Though he has an extraordinarily wide repertoire, conductor Semyon Bychkov finds himself continually circling back to his Russian roots. At age 22, the native of St. Petersburg left his homeland for the United States. But he contends that his formative years remain essential to his artistic sensibilities.
Of his upbringing in the Soviet Union, he said, ‘Those years were vital. They were what allowed me, later on, to be enriched by other cultures. I believe that everything we live through can be, and should be, considered beneficial. Whether it is joyful or painful is beside the point.”
Currently, he’s reaffirming his Slavic identity with the Tchaikovsky Project, a series of concerts and recordings devoted to the works of his fellow countryman, whom many scholars regard as “the first full-time professional Russian composer.” Launched in 2016, “The Tchaikovsky Project” has generated a cycle of recordings with the Czech Philharmonic (where Bychkov becomes music director in the 2018-19 season) and a series of residences dubbed “Beloved Friend.”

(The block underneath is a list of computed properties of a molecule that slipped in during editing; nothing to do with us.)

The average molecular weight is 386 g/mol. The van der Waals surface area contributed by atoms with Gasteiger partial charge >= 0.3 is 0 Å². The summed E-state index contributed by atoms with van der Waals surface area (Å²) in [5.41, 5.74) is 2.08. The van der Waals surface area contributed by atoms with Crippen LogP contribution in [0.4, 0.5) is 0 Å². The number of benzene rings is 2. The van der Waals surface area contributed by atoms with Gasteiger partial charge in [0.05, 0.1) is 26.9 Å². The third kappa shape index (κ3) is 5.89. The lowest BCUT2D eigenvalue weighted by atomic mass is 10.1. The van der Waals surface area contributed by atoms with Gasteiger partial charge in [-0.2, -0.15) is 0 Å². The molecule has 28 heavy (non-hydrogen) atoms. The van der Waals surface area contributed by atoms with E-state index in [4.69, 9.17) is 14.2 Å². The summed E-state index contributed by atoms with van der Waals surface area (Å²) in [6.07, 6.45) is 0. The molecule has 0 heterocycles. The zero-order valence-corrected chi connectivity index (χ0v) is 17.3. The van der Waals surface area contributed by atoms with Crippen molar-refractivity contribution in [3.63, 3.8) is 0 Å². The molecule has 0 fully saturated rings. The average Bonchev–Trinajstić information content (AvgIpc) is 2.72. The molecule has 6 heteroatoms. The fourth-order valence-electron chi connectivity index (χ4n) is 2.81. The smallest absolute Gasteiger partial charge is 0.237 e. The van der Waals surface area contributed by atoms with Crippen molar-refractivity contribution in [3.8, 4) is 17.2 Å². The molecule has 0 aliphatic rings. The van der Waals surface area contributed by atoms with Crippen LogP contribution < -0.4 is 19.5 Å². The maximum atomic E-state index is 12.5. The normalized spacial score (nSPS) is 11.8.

“What is this music that we love so deeply if not our beloved friend? I’ve loved Tchaikovsky’s music ever since I can remember. Like all first loves, this one never died.” — Semyon Bychkov
The latest release in the cycle is a recording of the Manfred Symphony, a work that Bychkov will perform with the Chicago Symphony Orchestra in concerts May 3-5, along with Bruch’s Concerto for Two Pianos (featuring Katia and Mirelle Labèque). Of Bychkov’s disc, the Guardian of London wrote: “The epic expansiveness of the Manfred Symphony suits Bychkov’s operatic tendencies perfectly. He clearly relishes the music’s moments of grandeur, over-the-top rhetoric and dramatic coups, and the Czech [Philharmonic] responds with playing of tremendous character. … Even in the most massive climaxes the sound is never coarse or overbearing.”